Announced in August 2008, it took Palm only two months to make Treo Pro available on the market. I believe that the collaboration with Vodafone offers Palm some sales backup, as the device will be advertised on the carrier’s expenses and will most certainly be a good choice for those that are looking for a cheaper high-end smartphone. Therefore, according to the plan you choose, Palm Treo Pro could be worth it.

"The Treo Pro smartphone with Windows Mobile 6.1 brings a powerful personal computer experience to the small screen, improving how people do business on the go on a single device," said Ben Green, Windows Business Group Lead, Microsoft New Zealand. "Windows Mobile 6.1 also comes with a new Getting Started Centre, which helps the new owner with the typical tasks the phone is used for in the first 10 days when setting up the device. This is just one of the many enhancements that come with the Treo Pro and Windows Mobile 6.1."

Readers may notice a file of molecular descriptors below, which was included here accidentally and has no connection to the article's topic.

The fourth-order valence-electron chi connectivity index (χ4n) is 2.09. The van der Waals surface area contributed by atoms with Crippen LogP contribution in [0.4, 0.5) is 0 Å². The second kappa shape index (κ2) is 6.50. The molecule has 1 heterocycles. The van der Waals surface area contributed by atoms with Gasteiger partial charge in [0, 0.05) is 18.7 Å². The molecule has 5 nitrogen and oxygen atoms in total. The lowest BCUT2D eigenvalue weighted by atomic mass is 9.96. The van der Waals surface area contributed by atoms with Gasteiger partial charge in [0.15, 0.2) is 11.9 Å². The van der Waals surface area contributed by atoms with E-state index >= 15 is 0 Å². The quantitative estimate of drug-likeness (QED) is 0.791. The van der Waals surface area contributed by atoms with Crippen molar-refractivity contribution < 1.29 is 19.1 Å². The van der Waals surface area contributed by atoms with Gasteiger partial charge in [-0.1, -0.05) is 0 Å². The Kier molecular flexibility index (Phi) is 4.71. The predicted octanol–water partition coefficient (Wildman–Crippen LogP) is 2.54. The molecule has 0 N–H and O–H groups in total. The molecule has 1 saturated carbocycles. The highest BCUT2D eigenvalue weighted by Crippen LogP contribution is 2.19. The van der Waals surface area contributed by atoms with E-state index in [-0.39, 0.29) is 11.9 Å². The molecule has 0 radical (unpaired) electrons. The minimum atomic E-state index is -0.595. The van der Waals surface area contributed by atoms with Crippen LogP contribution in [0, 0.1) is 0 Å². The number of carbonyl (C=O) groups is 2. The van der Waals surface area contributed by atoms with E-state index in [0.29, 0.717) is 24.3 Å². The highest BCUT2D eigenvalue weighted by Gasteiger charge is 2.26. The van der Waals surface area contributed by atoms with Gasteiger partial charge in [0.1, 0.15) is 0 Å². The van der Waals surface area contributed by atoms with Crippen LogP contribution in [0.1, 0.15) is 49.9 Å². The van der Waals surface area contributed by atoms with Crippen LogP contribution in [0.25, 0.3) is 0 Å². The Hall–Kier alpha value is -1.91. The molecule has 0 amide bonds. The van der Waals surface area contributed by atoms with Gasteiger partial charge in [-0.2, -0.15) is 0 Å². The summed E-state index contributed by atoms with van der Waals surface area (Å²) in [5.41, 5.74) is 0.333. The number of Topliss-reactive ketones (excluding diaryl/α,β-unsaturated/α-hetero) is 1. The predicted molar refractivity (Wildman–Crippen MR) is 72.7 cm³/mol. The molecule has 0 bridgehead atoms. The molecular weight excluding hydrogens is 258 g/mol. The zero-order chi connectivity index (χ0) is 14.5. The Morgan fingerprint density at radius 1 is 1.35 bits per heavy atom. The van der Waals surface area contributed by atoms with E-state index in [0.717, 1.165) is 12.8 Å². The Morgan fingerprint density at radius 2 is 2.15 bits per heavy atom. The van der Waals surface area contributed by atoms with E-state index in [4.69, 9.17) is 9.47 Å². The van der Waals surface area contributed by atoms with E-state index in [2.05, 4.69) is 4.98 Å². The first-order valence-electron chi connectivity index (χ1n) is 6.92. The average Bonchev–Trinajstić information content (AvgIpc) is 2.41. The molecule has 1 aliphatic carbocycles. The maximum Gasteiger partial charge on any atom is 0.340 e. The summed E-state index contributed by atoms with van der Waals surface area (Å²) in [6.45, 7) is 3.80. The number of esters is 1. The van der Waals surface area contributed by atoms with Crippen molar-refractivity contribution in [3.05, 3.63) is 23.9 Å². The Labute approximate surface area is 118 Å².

Some of Treo Pro's highlights include: full QWERTY keyboard, 2.5 inch touchscreen (65k colors support), HSDPA and Wi-Fi connectivities, Bluetooth 2.0 with A2DP support, 100MB built-in user available memory, 128MB RAM, Qualcomm MSM7201 400MHz processor, microUSB port, 3.5mm stereo headset jack, built-in GPS and a 2 Megapixel camera.